Colds and flu

Updated 18 November 2014

A kiss transfers 80 million germs

Couples share millions of microbes every second they smooch, researchers report.


A kiss isn't just a kiss: It's also an opportunity to transfer millions of germs.

Read: Choice kissing tips

That's the word from new Dutch research that suggests 10 seconds of lip lock can translate into 80 million germs moving from one person to the other. And two people who smooch a bunch of times each day will end up sharing similar germs.

Behaviour unique to humans

"Intimate kissing, involving full tongue contact and saliva exchange, appears to be a courtship behaviour unique to humans and is common in over 90 percent of known cultures," study author Remco Kort, from TNO's Microbiology and Systems Biology department in the Netherlands, said in a BioMed Central news release.

Kort, an adviser to the Micropia museum of microbes in Amsterdam, added, "To our knowledge, the exact effects of intimate kissing on the oral microbiota [microscopic living organisms] have never been studied.

Read: French kiss like a pro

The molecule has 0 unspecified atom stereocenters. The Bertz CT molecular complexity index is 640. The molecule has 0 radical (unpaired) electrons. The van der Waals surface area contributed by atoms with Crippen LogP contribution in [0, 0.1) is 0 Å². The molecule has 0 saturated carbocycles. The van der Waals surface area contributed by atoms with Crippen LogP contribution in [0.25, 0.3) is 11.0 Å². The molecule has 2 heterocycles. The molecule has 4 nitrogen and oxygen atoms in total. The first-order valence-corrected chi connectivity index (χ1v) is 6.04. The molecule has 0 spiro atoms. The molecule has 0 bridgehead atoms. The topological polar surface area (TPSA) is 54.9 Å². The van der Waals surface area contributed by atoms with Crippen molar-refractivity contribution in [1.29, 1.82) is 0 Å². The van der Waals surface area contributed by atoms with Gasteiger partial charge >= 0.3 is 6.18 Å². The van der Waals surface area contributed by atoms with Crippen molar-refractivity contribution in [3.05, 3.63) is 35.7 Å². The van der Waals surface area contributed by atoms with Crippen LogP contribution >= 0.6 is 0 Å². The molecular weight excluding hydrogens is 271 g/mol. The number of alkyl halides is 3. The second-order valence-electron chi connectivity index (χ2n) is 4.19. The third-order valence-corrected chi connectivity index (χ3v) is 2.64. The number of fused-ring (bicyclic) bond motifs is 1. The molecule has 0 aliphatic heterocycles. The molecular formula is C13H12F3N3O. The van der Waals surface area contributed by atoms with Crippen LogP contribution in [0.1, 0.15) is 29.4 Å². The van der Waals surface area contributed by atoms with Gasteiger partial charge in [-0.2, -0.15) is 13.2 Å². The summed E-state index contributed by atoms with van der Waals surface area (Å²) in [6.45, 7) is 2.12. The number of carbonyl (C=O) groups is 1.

We wanted to find out the extent to which partners share their oral microbiota, and it turns out, the more a couple kiss, the more similar they are."

In one experiment, the researchers gave 21 couples a probiotic drink containing bacteria before they kissed.

Transfer of 80 million germs

Swab samples afterwards showed the transfer of those 80 million germs.

The researchers also found that tongue germs were more similar among couples compared to people who don't know each other.

Read: Rediscover the lost art of kissing

But in the big picture, according to the news release, mouth germs play only a small part: The mouth is home to more than 700 types of bacteria, but the body houses more than 100 trillion microorganisms, which help with tasks like fighting disease and digesting food.

The study was published in the journal Microbiome.

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Dr Heidi van Deventer completed her MBChB (Bachelor of Medicine and Bachelor of Surgery) degree in 2004 at the University of Stellenbosch.
She has additional training in ACLS (Advanced Cardiac Life Support) and PALS (Paediatric Advanced Life Support) as well as biostatistics and epidemiology.

Dr Van Deventer is currently working as a researcher at the Desmond Tutu Tuberculosis Centre at the University of Stellenbosch.

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